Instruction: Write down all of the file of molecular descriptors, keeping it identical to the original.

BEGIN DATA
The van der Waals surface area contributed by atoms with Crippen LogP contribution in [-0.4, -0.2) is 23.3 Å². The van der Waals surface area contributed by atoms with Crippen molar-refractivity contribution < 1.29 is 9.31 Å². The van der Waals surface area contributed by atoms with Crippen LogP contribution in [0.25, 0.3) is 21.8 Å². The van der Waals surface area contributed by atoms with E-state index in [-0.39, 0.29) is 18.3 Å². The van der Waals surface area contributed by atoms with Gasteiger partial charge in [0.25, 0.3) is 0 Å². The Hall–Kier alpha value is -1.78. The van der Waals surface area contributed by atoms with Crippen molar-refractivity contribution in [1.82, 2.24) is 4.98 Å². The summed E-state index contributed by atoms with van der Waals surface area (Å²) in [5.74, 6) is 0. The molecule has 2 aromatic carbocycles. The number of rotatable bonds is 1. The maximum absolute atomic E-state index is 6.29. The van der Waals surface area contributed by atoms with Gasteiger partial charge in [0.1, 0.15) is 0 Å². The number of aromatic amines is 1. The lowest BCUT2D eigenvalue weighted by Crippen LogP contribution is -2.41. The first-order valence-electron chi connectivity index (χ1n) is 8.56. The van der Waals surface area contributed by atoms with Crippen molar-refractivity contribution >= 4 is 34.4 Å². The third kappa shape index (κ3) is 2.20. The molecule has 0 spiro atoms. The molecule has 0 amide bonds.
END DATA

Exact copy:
The van der Waals surface area contributed by atoms with Crippen LogP contribution in [-0.4, -0.2) is 23.3 Å². The van der Waals surface area contributed by atoms with Crippen molar-refractivity contribution < 1.29 is 9.31 Å². The van der Waals surface area contributed by atoms with Crippen LogP contribution in [0.25, 0.3) is 21.8 Å². The van der Waals surface area contributed by atoms with E-state index in [-0.39, 0.29) is 18.3 Å². The van der Waals surface area contributed by atoms with Gasteiger partial charge in [0.25, 0.3) is 0 Å². The Hall–Kier alpha value is -1.78. The van der Waals surface area contributed by atoms with Crippen molar-refractivity contribution in [1.82, 2.24) is 4.98 Å². The summed E-state index contributed by atoms with van der Waals surface area (Å²) in [5.74, 6) is 0. The molecule has 2 aromatic carbocycles. The number of rotatable bonds is 1. The maximum absolute atomic E-state index is 6.29. The van der Waals surface area contributed by atoms with Gasteiger partial charge in [0.1, 0.15) is 0 Å². The number of aromatic amines is 1. The lowest BCUT2D eigenvalue weighted by Crippen LogP contribution is -2.41. The first-order valence-electron chi connectivity index (χ1n) is 8.56. The van der Waals surface area contributed by atoms with Crippen molar-refractivity contribution >= 4 is 34.4 Å². The third kappa shape index (κ3) is 2.20. The molecule has 0 spiro atoms. The molecule has 0 amide bonds.